Aviva India bets on state-run banks’ recapitalization plan for business boost

Above, the headquarters of Aviva in London. The insurer is betting the Indian government’s $32 billion (SR120 billion) plan to rescue lenders burdened with record bad loans will boost their prospects. (Reuters)
Updated 23 November 2017
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Aviva India bets on state-run banks’ recapitalization plan for business boost

MUMBAI: Aviva’s India life insurance joint venture is raising its exposure to the country’s state-run banks as it bets the government’s $32 billion (SR120 billion) plan to rescue lenders burdened with record bad loans will boost their prospects.
The insurer also likes metals stocks and consumption-driven sectors, especially those that target rural consumers, but would avoid the non-bank finance companies, Prashant Sharma, chief investment officer at Aviva Life Insurance Co. India Ltd, said.
The 21 public-sector undertaking (PSU) banks, which are majority owned by the government and likely beneficiaries of the recapitalization, account for more than two-thirds of India’s banking assets. They also have bulk of the country’s record $147 billion soured loans.
The banks are less profitable compared with their nimbler private sector rivals and were largely not favored by investors until the recapitalization plan was announced.
The recapitalization triggered a rally in the state-run bank stocks, although that has since cooled as investors await clarity on the impact of the fund injections, much of which will be via recapitalization bonds.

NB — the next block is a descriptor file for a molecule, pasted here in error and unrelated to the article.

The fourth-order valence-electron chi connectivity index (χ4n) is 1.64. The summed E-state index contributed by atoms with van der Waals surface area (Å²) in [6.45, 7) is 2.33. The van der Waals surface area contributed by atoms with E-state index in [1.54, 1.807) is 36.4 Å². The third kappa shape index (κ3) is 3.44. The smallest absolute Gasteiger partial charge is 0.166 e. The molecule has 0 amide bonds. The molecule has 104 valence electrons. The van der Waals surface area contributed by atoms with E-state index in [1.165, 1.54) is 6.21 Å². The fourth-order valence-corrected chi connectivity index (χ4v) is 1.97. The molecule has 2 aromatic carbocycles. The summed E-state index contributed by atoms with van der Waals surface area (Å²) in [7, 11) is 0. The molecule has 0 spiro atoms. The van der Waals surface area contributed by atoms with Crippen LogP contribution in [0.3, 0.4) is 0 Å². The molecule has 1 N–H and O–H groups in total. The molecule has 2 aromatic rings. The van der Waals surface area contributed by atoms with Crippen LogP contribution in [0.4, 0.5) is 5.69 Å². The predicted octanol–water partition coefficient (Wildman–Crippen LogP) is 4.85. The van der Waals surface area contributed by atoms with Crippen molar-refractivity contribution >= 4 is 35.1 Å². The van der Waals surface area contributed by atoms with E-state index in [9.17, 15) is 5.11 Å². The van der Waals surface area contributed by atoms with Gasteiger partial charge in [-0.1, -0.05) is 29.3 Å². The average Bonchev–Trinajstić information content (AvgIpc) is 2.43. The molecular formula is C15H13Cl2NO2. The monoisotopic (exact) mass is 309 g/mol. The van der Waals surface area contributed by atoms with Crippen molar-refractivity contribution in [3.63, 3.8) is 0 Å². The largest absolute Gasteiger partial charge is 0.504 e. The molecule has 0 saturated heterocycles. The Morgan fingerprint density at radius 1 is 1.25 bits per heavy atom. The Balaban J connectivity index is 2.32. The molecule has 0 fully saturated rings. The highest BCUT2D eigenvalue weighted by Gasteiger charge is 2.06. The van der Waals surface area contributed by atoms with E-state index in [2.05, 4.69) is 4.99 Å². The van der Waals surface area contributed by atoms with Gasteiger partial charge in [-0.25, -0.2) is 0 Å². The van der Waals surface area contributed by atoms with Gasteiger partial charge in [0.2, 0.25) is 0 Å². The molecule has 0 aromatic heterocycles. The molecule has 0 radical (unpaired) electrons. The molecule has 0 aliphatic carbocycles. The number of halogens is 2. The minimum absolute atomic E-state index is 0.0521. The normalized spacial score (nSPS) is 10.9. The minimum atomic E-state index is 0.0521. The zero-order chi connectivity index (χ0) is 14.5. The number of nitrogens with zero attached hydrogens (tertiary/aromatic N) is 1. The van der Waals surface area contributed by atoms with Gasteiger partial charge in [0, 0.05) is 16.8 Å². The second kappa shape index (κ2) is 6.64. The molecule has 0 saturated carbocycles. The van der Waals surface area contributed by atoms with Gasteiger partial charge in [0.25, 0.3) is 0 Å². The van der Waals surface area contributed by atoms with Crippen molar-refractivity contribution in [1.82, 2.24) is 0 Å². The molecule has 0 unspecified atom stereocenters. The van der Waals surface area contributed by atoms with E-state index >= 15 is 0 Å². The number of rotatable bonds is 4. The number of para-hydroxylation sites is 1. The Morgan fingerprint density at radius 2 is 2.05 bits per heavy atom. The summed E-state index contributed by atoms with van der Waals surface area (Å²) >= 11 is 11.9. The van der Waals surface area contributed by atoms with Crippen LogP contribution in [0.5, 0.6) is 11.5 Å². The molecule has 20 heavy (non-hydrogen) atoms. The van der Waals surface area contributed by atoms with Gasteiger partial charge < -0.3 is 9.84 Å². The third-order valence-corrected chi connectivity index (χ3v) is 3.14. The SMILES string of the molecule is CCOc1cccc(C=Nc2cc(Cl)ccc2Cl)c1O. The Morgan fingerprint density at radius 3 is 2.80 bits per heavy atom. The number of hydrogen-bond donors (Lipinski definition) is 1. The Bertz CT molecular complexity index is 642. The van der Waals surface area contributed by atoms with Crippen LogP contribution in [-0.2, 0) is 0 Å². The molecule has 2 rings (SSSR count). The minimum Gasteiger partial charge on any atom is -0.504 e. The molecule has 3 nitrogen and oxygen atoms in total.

“Some of the money has actually come out of the more expensive private banks to some of the PSU banks, the larger PSU banks which, after the recapitalization, would be quite healthy,” said Sharma, who oversees management of about $1.5 billion of Aviva India’s assets in debt and equity.
“I think the recapitalization provides them with the necessary fuel to start growing again.”
Sharma said he still liked private sector banks, but their expensive valuations meant he had to be selective.
The insurer is “significantly underweight” on non-bank finance companies (NBFCs) due to “rich” valuations and because the tailwinds that helped grow the financiers in the past years may be “coming to an end,” Sharma said.
Other sectors on the insurer’s radar were commodities and oil and gas.
Given its cyclical nature, it would be difficult to have a long-term position on the metals sector, Sharma said, although it looked attractive on a one-year to 1-1/2-year view.
“Thanks to China supply (side) reforms, commodity prices globally have bounced back from very low levels and with this kind of commodity price level, Indian metal companies are likely to do well for the next couple of years at least,” he said, adding oil and gas was another sector the insurer was positive on.
Having hit a string of record highs this year, Indian stocks may be due for some correction, but that would be “healthy” and corporate earnings should start recovering now, Sharma said.
India’s broader NSE index is up around 27 percent so far this year.


Gulf exporters to reap oil dividend as battle for Asia market share heats up

Updated 34 min 3 sec ago
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Gulf exporters to reap oil dividend as battle for Asia market share heats up

  • Chinese exports to US fall
  • IEA ups demand forecast

LONDON: China is expected to buy more oil from Saudi Arabia and other Gulf producers as it seeks to replace US supply amid a worsening trade war with Washington.
Although China last week omitted US crude from a list of a retaliatory tariffs, analysts told Arab News that the Chinese were cutting forward orders for US oil in case the trade war escalates.